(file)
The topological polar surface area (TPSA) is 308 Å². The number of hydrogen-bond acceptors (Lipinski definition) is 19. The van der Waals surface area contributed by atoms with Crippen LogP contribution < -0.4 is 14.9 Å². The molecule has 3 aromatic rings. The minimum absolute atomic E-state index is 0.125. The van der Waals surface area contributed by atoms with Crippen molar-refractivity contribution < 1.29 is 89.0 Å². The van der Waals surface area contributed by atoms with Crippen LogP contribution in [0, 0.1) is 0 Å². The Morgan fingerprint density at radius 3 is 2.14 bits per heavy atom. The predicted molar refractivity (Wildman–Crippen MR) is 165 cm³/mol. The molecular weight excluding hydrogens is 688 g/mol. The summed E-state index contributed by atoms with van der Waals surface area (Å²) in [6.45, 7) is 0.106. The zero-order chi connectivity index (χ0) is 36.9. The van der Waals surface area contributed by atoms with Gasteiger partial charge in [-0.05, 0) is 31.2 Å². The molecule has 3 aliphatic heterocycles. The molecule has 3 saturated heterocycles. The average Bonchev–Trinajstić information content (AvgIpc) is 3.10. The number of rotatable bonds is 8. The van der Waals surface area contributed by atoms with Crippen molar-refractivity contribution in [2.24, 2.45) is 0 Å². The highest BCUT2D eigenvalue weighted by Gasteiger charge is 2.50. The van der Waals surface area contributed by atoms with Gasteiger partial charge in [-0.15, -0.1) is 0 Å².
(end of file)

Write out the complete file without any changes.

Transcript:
The topological polar surface area (TPSA) is 308 Å². The number of hydrogen-bond acceptors (Lipinski definition) is 19. The van der Waals surface area contributed by atoms with Crippen LogP contribution < -0.4 is 14.9 Å². The molecule has 3 aromatic rings. The minimum absolute atomic E-state index is 0.125. The van der Waals surface area contributed by atoms with Crippen molar-refractivity contribution < 1.29 is 89.0 Å². The van der Waals surface area contributed by atoms with Crippen LogP contribution in [0, 0.1) is 0 Å². The Morgan fingerprint density at radius 3 is 2.14 bits per heavy atom. The predicted molar refractivity (Wildman–Crippen MR) is 165 cm³/mol. The molecular weight excluding hydrogens is 688 g/mol. The summed E-state index contributed by atoms with van der Waals surface area (Å²) in [6.45, 7) is 0.106. The zero-order chi connectivity index (χ0) is 36.9. The van der Waals surface area contributed by atoms with Gasteiger partial charge in [-0.05, 0) is 31.2 Å². The molecule has 3 aliphatic heterocycles. The molecule has 3 saturated heterocycles. The average Bonchev–Trinajstić information content (AvgIpc) is 3.10. The number of rotatable bonds is 8. The van der Waals surface area contributed by atoms with Crippen molar-refractivity contribution in [2.24, 2.45) is 0 Å². The highest BCUT2D eigenvalue weighted by Gasteiger charge is 2.50. The van der Waals surface area contributed by atoms with Gasteiger partial charge in [-0.15, -0.1) is 0 Å².